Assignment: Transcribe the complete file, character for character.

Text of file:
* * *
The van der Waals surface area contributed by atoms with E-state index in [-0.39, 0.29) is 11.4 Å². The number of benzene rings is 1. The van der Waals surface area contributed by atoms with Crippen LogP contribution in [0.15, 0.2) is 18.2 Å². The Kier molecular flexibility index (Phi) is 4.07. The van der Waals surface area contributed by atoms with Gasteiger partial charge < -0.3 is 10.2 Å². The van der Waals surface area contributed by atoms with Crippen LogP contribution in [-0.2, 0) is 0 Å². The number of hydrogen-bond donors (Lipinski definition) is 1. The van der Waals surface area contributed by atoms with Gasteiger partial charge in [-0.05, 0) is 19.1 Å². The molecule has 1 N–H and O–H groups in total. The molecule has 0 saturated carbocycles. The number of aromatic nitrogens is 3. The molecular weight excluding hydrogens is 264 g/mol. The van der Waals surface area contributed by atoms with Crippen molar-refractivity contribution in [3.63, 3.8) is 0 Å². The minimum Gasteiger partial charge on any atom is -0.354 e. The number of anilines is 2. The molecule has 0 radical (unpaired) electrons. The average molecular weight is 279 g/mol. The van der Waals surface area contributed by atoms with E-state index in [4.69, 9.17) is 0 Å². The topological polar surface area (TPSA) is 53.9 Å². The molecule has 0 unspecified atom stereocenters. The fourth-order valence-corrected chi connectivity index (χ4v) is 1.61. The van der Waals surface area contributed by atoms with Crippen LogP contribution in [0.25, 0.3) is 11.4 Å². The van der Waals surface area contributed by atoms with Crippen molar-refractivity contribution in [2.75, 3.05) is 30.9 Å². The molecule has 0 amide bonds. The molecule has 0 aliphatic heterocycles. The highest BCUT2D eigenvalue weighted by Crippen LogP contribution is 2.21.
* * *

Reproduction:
The van der Waals surface area contributed by atoms with E-state index in [-0.39, 0.29) is 11.4 Å². The number of benzene rings is 1. The van der Waals surface area contributed by atoms with Crippen LogP contribution in [0.15, 0.2) is 18.2 Å². The Kier molecular flexibility index (Phi) is 4.07. The van der Waals surface area contributed by atoms with Gasteiger partial charge < -0.3 is 10.2 Å². The van der Waals surface area contributed by atoms with Crippen LogP contribution in [-0.2, 0) is 0 Å². The number of hydrogen-bond donors (Lipinski definition) is 1. The van der Waals surface area contributed by atoms with Gasteiger partial charge in [-0.05, 0) is 19.1 Å². The molecule has 1 N–H and O–H groups in total. The molecule has 0 saturated carbocycles. The number of aromatic nitrogens is 3. The molecular weight excluding hydrogens is 264 g/mol. The van der Waals surface area contributed by atoms with Crippen molar-refractivity contribution in [3.63, 3.8) is 0 Å². The minimum Gasteiger partial charge on any atom is -0.354 e. The number of anilines is 2. The molecule has 0 radical (unpaired) electrons. The average molecular weight is 279 g/mol. The van der Waals surface area contributed by atoms with E-state index in [4.69, 9.17) is 0 Å². The topological polar surface area (TPSA) is 53.9 Å². The molecule has 0 unspecified atom stereocenters. The fourth-order valence-corrected chi connectivity index (χ4v) is 1.61. The van der Waals surface area contributed by atoms with Crippen LogP contribution in [0.25, 0.3) is 11.4 Å². The van der Waals surface area contributed by atoms with Crippen molar-refractivity contribution in [2.75, 3.05) is 30.9 Å². The molecule has 0 amide bonds. The molecule has 0 aliphatic heterocycles. The highest BCUT2D eigenvalue weighted by Crippen LogP contribution is 2.21.